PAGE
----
Tuesday, December 09, 2008

Home Surgery

Yeah, they look really cute, but I think the one on the left tried to kill me. She likes to claw at my cheap Ikea kitchen table, spewing splinters about the apartment. Tonight, as I walked through the kitchen, one such splinter drove through my sock and embedded itself in the bottom of my foot.

It was huge! After a fair amount of sniveling, digging around with a needle, and internal speculation about what would happen if I showed up at the emergency room with a foot splinter, I removed it. But not before some panic. One internet site told me to soak my foot in water to soften the skin and aid removal. Another warned against soaking a wooden splinter for too long, because it can expand. Adding to my frustration, it took me forever just to get this photo that doesn't even come close to showing the horror show that was my foot after I washed it, post-removal:

On the plus side, my soles are looking pretty smooth today. Thanks, overly pushy nail salon owner!

Anyway, here it is. The splinter that almost took me down, along with the tools I used to remove it, and a dime for scale:

I'm pretty sure I am now qualified as a surgeon in certain states.

Wednesday, November 05, 2008

Another Report From the Field!

The pronouncement from the vegan bistro at 1st Avenue and 6th Street.

Anyway, as you probably already know, Obama won! As soon as NBC and pals called it, I started hearing shouts from outside like when the Giants won the Super Bowl. Eventually, I wandered outside, and in fact, it was more like New York had won a whole bunch of Super Bowls and even the hipsters cared!

Crowds of people were at the intersection of First Avenue and St. Marks, many of them banging on pots and pans. Every time cars would go by, the crowd would cheer, and the cars would lay on their horns:

At one point, an ambulance went by, lights flashing. The driver picked up his microphone and announced, "President Barack Obama!!"

Virtually every time people passed one another on the sidewalk, cheers and high-fives were obligatory. Among the people I high-fived was this guy:

There was, not surprisingly, a still larger crowd at Union Square:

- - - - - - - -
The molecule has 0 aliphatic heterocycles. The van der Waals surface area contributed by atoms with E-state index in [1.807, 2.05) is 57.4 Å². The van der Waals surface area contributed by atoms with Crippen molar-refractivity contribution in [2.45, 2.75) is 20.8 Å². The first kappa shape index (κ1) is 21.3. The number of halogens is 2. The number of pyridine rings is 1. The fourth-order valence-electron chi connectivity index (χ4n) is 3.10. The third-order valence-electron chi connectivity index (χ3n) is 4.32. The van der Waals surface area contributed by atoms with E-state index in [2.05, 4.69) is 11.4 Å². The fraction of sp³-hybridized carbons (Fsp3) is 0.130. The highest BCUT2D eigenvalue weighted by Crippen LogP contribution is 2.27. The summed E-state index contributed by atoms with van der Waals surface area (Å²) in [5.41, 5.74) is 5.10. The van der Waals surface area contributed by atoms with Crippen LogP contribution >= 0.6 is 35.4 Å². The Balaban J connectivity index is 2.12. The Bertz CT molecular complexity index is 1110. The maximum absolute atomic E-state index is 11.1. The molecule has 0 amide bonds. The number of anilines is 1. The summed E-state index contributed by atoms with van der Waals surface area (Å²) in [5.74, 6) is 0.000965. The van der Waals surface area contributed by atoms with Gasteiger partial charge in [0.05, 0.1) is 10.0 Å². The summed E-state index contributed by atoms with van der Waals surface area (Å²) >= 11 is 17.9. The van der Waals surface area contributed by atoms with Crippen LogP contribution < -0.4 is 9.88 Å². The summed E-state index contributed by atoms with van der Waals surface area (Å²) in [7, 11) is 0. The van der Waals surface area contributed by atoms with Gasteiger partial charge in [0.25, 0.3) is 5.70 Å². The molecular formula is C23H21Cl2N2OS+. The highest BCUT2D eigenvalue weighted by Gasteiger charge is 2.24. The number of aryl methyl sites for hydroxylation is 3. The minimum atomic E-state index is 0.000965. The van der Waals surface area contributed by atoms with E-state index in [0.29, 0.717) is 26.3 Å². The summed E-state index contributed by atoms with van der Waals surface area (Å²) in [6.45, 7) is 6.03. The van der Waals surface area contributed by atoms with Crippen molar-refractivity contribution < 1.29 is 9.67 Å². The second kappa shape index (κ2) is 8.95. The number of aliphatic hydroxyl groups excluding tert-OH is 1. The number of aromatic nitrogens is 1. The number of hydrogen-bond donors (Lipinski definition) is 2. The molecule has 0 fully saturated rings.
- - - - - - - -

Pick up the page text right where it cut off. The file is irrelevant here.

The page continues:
As well as vendors cashing in on the result:

Hangover factory Lilly Coogan's had this to say:

And this building on St. Mark's Place offered its own verdict:

When I walked by, they were blasting "Happy Days are Here Again" out of the windows.

So, good job, everyone! Democracy worked!

Tuesday, November 04, 2008

Report From the Field!

I woke up around 6:30 this morning, and, because I am a big dork, I was too excited to get back to sleep. So, around 7:20, I pried myself out from under my cat Spider and went to vote.

The line at my polling place was the longest I've ever seen it, and I usually just go around 8:45 a.m. on my way to work. I think the only other time there has been a line at all was for the 2004 presidential election, and that was pretty short. Today's line got still longer while I waited. I was still out in about 20 minutes, but the big turnout is a good sign, no matter who you support.

But especially if you support Obama.

Anyway, people, vote!


In case you hadn't heard, Election Day is upon us.

Already, the ridiculously small town of Dixville Notch, New Hampshire has voted, and the returns are in: for the first time in 40 years, Dixville Notch has gone Democratic. Barack Obama beat John McCain, 15 votes to 6. Everyone else: don't forget to vote! Even if the line is really long and you live in New York or California so that, despite what everyone says, your vote will make absolutely no difference. Vote, or spend the rest of your life lying about how great it was to vote in 2008.

To be honest, the whole Young Everyone for Obama contingent (*cough* especiallyamongmycolleagues *cough*) is often obnoxious and makes we want to write in Hillary Rodham Clinton, but I won't do that. Despite his supporters, I like the cut of our next president's jib and most of his policy positions. Unlike everyone in the middle of the country, I don't think he's an elitist jerk just because he went to prestigious schools and apparently did his homework while he was there. Unlike everyone on both coasts, I don't think the middle of the country is a bunch of slobbering buffoons incapable of voting for someone who isn't white.

In short, I find virtually everyone in America highly objectionable at this point, but it still seems pretty obvious that the best man (by my measure) will win. So calm down, everyone! It's like I've been saying for months:

Seriously, the Republican Party is not organized enough to mount whatever weird scheme involving black helicopters and Bolivian cocaine that would be required to steal the election absent a Bush v. Gore style virtual tie. Luckily, Oliver Stone doesn't get to direct our actual lives. And if you're a McCain supporter -- well, I won't lie. I think you've backed the wrong horse, but at least his SNL appearance was entertaining.